When I think of “indie bands”, groups like House Handshake come to mind. Primarily, this is because of their willingness to annihilate genre barriers and embrace the artistic flair that stirs inside their bodies.

House Handshake is a soulful rock ‘n’ roll sextuplet from Winnipeg, Canada. They bring together a unique blend of influences and interests that they have been able to mold into a budding sound that is laced with emotion. Their passion for music comes across well in their songs. It will be exciting, as someone who likes music, to see where they go in the future.

House Handshake can be found on YouTube, Facebook, Spotify and Instagram @househandshake


• What are your biggest musical influences?

Each other. We all come from different backgrounds of music. Sarah loves big soul singers like Mama Cas, Darrell comes from pop punk and indie, Brennan comes from Jazz, Tanner comes from classic rock n roll, Quinton and Tate come from a range of rock and folk from their dads record collections. What drives the music these days is each other. The blend of influences gives us a new space to play around in and constantly inspires us to do better and try new things.

• Do you listen to any band or genre that would surprise your fans if they found out?

Lamb Of God, Harry Nilsson, Token, Black Eyed Peas, Vivaldi. We don’t want to limit our self to any genre.

• What’s next for the band?

We’re working on recording our full album. Our next EP is called Handshake. We’ll release it this year and follow up by combining our 2 EPS with a full album 12 songs (or more) in total.

• How do you think streaming services like Spotify and Pandora have changed how bands release music?

This is our first release as a band we didn’t even consider a physical copy. 4 songs printed onto a CD is quite costly. When we have 12 songs for the album we’ll print some beautiful physical copies for now we have the strategy to prepare and hype our audience for something to get their hands on

• Has it made it easier or more difficult?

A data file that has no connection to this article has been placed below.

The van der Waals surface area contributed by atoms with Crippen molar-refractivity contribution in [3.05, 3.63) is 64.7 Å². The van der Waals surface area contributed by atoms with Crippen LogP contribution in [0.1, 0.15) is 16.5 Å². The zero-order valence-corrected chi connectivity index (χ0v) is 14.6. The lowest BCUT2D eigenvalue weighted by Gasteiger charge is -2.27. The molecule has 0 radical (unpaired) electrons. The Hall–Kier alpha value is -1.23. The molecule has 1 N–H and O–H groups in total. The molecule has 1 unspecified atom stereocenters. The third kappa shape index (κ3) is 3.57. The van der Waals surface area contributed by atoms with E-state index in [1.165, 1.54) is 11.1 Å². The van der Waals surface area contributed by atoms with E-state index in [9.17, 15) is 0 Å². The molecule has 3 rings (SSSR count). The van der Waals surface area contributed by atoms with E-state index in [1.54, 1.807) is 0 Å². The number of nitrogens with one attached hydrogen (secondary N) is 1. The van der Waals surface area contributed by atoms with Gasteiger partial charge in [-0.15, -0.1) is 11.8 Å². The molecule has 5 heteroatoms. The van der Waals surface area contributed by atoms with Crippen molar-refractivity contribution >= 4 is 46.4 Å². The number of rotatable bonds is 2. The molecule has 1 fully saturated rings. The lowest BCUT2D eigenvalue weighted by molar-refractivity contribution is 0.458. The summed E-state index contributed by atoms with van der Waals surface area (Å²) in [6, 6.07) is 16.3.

It’s definitely made it easier to be heard but obviously musicians aren’t paid as well through streaming platforms.

• Do you have any non-musical influences that show up in your music?

I think it always starts out as an emotion, a story. Most of our music is based on love, worries, fears, real emotions. We know for us it’s not always easy to experience our emotions and music helps us walk through those doors and accept.

• Can you describe your sound?

Sensual, Soulful, Indie-Rock

• What are you listening to lately? Anything you would recommend?

Scary Pockets, Vulfpeck, Alabama Shakes, Shakey Graves. Probably the most played artists in our house.

• What made you decide to “get into” music and start a band?

Sarah & Quinton were living together in a big house full of musicians. When Darrell moved in it all seemed rather kismet. His playing just complimented them so well and then we found out that Darrell and Quintons family have been friends for generations and that they even share family in Winnipeg. That’s what started this. We continue because we believe that artists will change the world and to us, music is the easiest way to make someone feel something and help us all understand one another.

• How does your writing process work, do you all collaborate on the lyrics or is that job reserved for just one person?

We’re sitting on about 50 written songs between just 4 of us. Each song has its writer but its always open for interpretation. Some songs have collab [sic] lyrics, others go to whomever wrote it but the music is always open and never under dictatorship.

• If you had to pick just one, which album would be your favorite?

I think all of us can agree on Alabama Shakes – Sound And Color.

• Are there any bands you would desperately love to tour with someday?

Could we tour with Alabama Shakes? Mother, Mother? Maybe Shakey Graves…Someday.

What are your thoughts about bands releasing more singles, rather than following a traditional route and just releasing albums?

I guess this is just a way to stretch out the content instead of releasing the whole thing in one dump. I don’t think its a bad idea at all. You’ve got to keep your audience engaged so if you give them something new to listen to every week you may keep them hooked. I’ve also seen it peter out this way where the first release is magnificent and then they lost the audiences interest because of 6 months of releasing 6 tracks. Everyone has their own strategy. Us, personally, we want more than a single.